Cameron Nominated ‘Revolving Door’ Ex-Lobbyist As EU Commissioner

Is Britain preparing for a “Brexit” (British exit from the E.U.) ?

British Prime Minister David Cameron nominated Jonathan Hopkin Hill last year to the post of EU commissioner.  The nomination of Hill, a revolving door ex-lobbyist, was bad news for Jean-Claude Juncker’s commitment to lobby transparency, according to

Juncker is the 12th and current President of the European Commission, the executive branch of the European Union, writes Wikipedia.  He is also the former Prime Minister of Luxembourg.

Much of the media commentary so far about Jonathan Hopkin Hill’s (link is external) nomination as the UK commissioner for the Juncker commission has focused on the possibility of a British exit from the E.U., or “Brexit.”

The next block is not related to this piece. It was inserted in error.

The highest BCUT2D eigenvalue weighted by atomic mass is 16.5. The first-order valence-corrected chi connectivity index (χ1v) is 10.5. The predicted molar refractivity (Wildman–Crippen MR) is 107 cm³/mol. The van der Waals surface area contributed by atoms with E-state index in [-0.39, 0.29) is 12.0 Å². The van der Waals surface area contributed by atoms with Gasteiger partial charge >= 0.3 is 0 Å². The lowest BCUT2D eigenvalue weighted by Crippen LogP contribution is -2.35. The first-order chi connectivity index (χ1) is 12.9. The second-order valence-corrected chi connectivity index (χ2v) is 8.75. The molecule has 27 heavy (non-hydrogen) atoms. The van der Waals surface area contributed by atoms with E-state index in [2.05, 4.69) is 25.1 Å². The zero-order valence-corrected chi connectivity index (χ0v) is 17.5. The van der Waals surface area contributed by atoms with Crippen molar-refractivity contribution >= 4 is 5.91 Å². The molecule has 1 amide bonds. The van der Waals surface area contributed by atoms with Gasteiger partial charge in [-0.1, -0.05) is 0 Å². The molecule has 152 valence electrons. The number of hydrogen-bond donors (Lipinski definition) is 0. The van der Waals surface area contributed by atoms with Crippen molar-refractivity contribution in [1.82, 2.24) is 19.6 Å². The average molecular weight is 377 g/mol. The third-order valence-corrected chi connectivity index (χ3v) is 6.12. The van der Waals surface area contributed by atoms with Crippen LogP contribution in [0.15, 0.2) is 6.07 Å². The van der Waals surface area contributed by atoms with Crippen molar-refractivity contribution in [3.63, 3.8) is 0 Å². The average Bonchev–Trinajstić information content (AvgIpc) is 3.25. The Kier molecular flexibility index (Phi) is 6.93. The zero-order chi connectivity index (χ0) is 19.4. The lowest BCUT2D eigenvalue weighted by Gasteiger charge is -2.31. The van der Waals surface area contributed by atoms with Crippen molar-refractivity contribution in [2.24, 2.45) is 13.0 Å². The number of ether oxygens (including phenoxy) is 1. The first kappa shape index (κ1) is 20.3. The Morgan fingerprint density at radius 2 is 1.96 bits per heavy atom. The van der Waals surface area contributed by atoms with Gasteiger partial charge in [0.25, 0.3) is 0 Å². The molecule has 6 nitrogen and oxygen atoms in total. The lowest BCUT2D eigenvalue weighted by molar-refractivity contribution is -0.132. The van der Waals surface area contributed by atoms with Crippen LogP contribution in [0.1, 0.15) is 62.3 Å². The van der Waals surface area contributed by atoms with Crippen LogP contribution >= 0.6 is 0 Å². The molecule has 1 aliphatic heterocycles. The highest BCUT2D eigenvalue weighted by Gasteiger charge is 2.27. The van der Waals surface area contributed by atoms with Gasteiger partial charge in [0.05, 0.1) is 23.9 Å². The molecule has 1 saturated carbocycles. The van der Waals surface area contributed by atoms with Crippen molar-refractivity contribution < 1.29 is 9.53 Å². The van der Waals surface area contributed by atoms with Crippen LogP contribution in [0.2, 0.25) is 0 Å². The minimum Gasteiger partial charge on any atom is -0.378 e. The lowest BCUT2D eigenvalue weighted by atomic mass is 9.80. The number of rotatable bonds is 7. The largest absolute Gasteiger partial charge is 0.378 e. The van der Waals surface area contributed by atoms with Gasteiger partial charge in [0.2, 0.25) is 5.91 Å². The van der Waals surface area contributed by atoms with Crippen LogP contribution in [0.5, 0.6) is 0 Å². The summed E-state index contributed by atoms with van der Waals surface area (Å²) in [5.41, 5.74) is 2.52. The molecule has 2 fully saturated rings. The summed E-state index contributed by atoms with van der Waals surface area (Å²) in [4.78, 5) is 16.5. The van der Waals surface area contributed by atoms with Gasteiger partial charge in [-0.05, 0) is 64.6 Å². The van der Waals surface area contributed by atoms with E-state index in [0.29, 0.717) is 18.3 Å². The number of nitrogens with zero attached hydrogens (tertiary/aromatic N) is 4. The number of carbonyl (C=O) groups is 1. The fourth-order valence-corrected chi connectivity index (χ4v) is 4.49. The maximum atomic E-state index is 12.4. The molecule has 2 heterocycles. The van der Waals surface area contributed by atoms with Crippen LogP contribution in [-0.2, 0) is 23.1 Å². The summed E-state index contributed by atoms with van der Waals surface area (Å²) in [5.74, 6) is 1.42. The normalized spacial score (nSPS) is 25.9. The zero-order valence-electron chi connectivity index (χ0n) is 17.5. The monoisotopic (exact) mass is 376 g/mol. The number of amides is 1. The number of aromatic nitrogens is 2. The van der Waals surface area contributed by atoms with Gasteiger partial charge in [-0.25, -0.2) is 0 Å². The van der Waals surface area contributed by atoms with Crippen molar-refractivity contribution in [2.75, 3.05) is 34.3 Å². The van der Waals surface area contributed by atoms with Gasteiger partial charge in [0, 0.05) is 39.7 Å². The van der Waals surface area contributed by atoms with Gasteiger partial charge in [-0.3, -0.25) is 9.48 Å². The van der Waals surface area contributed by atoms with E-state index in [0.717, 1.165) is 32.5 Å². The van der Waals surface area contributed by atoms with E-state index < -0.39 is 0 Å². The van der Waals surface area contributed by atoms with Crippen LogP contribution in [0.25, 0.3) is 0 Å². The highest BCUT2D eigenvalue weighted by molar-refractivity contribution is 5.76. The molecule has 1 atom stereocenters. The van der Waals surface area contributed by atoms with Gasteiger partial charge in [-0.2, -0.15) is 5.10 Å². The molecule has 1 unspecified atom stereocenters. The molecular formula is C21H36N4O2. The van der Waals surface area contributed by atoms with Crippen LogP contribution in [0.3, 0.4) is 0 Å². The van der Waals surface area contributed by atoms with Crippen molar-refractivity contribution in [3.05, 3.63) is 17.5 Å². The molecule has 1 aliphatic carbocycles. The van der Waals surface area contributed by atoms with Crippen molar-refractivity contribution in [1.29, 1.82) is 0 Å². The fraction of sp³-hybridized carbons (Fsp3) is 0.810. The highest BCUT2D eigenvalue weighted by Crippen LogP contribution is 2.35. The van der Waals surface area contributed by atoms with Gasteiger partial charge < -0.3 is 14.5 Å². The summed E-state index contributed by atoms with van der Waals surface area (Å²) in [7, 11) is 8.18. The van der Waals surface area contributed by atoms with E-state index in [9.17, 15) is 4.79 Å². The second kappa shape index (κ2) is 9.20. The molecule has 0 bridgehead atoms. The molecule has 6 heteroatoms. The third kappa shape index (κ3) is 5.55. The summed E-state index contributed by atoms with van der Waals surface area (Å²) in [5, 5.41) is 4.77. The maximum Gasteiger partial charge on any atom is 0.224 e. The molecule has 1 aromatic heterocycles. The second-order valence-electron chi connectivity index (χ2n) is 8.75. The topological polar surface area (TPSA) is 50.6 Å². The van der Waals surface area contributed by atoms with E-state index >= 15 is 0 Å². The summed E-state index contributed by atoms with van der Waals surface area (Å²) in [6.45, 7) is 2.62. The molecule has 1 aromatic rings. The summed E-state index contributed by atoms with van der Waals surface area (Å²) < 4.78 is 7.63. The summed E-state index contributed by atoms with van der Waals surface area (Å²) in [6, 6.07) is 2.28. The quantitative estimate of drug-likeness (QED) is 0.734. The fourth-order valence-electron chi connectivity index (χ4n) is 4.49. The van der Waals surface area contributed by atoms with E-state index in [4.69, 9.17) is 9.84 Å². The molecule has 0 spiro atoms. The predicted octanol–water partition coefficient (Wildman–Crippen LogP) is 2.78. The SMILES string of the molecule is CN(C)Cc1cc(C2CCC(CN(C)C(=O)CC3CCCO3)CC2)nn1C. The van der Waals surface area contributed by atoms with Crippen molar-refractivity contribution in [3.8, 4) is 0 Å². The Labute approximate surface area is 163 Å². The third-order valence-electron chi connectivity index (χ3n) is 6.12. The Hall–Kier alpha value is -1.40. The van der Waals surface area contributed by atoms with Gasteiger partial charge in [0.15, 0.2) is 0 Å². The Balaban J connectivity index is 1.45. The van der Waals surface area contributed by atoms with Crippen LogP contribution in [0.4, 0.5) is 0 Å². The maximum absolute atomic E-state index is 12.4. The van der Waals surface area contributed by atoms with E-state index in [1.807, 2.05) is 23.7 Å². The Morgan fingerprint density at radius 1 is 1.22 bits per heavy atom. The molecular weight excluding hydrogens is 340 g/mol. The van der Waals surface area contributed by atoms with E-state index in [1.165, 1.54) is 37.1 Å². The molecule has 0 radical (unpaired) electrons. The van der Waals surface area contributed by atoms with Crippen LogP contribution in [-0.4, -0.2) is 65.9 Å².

A British exit from the EU could happen pending a potential in-out referendum in 2017, writes

A surprising number of political pundits have welcomed his lobbyist background as proof of his ability to strike backroom deals. It may be that this is why David Cameron – UK prime minister – has nominated him.

Hill’s background as the “most senior former lobbyist in government” is not in doubt; he has been through the revolving doors of UK politics to the lobby industry and back again on numerous occasions.

In the 1980s, he went from ministerial special adviser to Lowe Bell Communications; in the 1990s, he went from No. 10 Downing Street Policy Unit to Bell Pottinger Communications (link is external).  Most recently, he moved from Quiller Consultants (which he co-founded in 1998) to ministerial office and, until recently, leader of the House of Lords, the UK’s un-elected upper chamber.